Coronavirus quarantine rules are throwing hundreds of Aberdeen oil and gas jobs into “jeopardy”, an industry boss has warned.
North-east based firm Stena Drilling has said the current guidelines, which force oil riggers into quarantine hotels for 24 days, are “extremely detrimental” to the industry.
The company, which is petitioning Westminster for a change in the law, said workers were being “treated like tourists and not essential workers”.
Currently, Stena Drilling’s riggers are required to isolate for 14 days in a hotel prior to flying out to drillships in Guyana and Suriname.
As both the South American nations are on the UK Government’s Covid “red-list”, returning workers are again required to isolate for 10 days in an approved hotel.
Bosses say the 10 day isolation upon return is “unacceptable”, pointing to the fact there has not been a single case of Covid-19 offshore.
In a letter to business minister Anne-Marie Trevelyan, Stena Drilling’s HR boss Trish Craig said: “Crew travel to London and isolate in a company run facility for 14 days. We have medics to conduct temperature checks daily and PCR test on day eight and day 12.
“We also have Health and Safety professionals present to police the facility to ensure all employees are following the protocols.
“When all are cleared to travel, they are bussed (no more than 14 people per bus) to the airport where they board a charter flight with no interaction with any other travellers.
“On arrival in Guyana the crew are helicoptered straight to the rig which we know is Covid free.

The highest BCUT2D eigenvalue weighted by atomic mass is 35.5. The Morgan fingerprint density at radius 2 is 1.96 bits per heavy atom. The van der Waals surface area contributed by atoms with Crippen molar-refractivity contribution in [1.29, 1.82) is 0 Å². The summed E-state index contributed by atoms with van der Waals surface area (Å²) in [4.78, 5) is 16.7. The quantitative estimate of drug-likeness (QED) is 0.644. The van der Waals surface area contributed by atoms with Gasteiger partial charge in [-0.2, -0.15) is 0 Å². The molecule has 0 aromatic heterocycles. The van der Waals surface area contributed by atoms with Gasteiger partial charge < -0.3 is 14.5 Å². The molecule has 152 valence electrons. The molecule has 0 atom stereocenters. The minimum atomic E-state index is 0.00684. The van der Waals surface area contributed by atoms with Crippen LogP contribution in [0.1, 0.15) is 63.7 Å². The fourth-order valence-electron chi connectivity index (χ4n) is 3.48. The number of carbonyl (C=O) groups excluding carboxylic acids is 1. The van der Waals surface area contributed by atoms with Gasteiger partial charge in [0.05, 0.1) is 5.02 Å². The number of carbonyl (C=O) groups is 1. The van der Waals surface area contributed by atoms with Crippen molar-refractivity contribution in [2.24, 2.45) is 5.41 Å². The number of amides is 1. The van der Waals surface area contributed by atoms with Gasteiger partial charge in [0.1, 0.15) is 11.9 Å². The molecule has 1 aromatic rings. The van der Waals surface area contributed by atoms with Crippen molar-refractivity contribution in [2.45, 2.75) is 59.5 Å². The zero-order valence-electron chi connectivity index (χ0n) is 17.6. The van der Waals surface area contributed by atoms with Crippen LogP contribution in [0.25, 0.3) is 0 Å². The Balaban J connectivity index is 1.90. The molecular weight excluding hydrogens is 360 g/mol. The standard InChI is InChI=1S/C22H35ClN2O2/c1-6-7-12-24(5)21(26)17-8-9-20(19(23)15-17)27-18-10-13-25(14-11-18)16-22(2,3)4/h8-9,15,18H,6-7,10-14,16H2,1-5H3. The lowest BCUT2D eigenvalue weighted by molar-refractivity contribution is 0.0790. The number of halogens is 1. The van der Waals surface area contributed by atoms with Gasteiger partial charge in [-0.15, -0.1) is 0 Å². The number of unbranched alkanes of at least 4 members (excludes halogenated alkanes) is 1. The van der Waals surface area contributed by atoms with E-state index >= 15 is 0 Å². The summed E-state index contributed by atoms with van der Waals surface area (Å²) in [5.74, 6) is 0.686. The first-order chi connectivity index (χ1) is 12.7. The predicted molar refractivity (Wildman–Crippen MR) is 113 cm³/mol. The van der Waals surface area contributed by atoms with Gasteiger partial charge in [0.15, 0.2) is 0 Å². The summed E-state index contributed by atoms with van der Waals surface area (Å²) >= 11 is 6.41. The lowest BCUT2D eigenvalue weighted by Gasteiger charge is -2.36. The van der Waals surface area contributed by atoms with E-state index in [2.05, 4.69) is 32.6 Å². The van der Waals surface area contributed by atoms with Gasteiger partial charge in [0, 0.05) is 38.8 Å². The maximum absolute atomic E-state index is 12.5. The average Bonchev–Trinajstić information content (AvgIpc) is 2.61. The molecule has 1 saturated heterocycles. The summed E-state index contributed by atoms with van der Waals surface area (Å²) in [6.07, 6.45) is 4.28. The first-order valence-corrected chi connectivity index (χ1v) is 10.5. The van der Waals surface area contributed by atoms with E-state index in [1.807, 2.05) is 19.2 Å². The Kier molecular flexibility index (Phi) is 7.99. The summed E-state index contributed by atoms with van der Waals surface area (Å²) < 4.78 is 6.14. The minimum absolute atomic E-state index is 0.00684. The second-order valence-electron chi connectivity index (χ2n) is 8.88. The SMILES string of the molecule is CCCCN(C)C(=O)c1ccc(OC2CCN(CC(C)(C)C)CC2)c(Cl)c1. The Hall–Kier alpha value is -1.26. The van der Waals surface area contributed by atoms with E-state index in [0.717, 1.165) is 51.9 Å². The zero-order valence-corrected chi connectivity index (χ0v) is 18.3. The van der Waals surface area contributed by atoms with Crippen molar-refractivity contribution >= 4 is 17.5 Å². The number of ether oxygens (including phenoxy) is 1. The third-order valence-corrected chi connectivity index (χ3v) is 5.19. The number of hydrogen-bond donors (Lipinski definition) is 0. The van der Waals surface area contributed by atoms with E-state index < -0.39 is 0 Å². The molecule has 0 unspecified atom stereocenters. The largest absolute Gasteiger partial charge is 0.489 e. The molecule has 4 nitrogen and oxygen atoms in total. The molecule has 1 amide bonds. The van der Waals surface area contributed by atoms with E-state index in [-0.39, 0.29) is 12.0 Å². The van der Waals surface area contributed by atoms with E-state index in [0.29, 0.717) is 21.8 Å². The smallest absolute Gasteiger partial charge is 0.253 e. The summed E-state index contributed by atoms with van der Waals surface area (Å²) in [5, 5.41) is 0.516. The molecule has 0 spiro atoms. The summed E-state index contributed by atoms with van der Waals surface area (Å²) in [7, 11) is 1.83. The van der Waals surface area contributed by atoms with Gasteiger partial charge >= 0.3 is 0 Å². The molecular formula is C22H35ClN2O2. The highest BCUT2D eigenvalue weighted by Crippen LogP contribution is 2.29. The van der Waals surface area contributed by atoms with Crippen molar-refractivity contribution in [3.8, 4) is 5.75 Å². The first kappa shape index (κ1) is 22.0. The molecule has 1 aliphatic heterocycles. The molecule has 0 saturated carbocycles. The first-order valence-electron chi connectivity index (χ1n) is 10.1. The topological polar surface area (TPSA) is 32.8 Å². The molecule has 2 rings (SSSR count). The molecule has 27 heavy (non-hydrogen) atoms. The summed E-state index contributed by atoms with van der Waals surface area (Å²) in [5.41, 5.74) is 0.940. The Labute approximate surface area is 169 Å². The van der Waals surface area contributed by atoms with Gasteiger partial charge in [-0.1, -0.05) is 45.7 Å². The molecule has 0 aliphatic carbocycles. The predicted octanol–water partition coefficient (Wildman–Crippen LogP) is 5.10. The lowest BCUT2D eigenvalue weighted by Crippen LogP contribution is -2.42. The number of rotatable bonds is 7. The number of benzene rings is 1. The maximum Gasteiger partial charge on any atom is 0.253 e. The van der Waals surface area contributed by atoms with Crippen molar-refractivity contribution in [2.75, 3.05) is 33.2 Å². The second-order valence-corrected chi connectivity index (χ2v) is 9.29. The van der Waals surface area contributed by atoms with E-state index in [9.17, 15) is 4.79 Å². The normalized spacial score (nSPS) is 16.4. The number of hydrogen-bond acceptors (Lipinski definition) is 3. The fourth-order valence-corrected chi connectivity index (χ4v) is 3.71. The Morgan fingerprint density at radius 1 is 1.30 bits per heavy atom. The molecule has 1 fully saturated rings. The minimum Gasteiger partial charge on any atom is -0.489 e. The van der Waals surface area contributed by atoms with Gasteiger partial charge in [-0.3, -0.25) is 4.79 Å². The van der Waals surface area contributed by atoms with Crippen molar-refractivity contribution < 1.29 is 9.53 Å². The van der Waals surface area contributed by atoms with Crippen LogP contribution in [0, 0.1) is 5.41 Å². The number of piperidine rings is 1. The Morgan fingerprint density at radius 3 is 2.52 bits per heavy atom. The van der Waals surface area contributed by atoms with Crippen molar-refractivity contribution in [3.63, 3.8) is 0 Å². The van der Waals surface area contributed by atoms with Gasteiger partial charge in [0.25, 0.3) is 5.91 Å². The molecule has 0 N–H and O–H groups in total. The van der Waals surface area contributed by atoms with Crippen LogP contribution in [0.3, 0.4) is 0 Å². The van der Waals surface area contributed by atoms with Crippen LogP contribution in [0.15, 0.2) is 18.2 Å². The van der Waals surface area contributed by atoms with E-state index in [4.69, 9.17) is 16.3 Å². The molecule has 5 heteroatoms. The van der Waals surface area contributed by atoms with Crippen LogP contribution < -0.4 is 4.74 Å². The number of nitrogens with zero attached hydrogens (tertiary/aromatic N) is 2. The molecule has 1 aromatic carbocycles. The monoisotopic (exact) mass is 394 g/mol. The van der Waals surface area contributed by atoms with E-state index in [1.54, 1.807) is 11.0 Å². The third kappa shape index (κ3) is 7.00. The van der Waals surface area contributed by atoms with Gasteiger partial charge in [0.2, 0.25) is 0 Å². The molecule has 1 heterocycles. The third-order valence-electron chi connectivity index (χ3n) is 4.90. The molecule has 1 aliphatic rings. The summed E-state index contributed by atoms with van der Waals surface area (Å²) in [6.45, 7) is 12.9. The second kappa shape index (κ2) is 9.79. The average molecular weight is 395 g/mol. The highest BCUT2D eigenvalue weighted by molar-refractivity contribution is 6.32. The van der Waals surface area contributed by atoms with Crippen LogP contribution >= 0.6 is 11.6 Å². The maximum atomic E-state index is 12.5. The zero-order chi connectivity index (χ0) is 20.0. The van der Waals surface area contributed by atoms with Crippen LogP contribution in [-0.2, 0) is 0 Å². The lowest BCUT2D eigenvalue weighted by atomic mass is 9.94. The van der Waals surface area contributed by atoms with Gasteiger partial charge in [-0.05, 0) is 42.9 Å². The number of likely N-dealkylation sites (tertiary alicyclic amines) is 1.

“The return journey has the same level of Covid security as the crew are in their bubble, coming straight from the rig and on to a clean charter flight back to the UK.”
She added: “If our crew have to isolate for a further 10 days when returning to the UK, they will have been away for 10 weeks and will only have two weeks at home with family to rest.
“Having only two weeks at home in such a safety critical industry will be unacceptable and will force us to close the operation down which will put hundreds of jobs in jeopardy.”
A UK Government spokesperson said: “We have taken action to protect the UK from the arrival of new and potentially harmful variants of the virus and have banned travel from 33 countries, including Suriname, where known variants of concern are circulating.
“We recognise the inconvenience that imposing travel bans has on individuals on a personal level as well as economic impacts on businesses, but these new measures are necessary to protect public health, control the virus, and save lives.”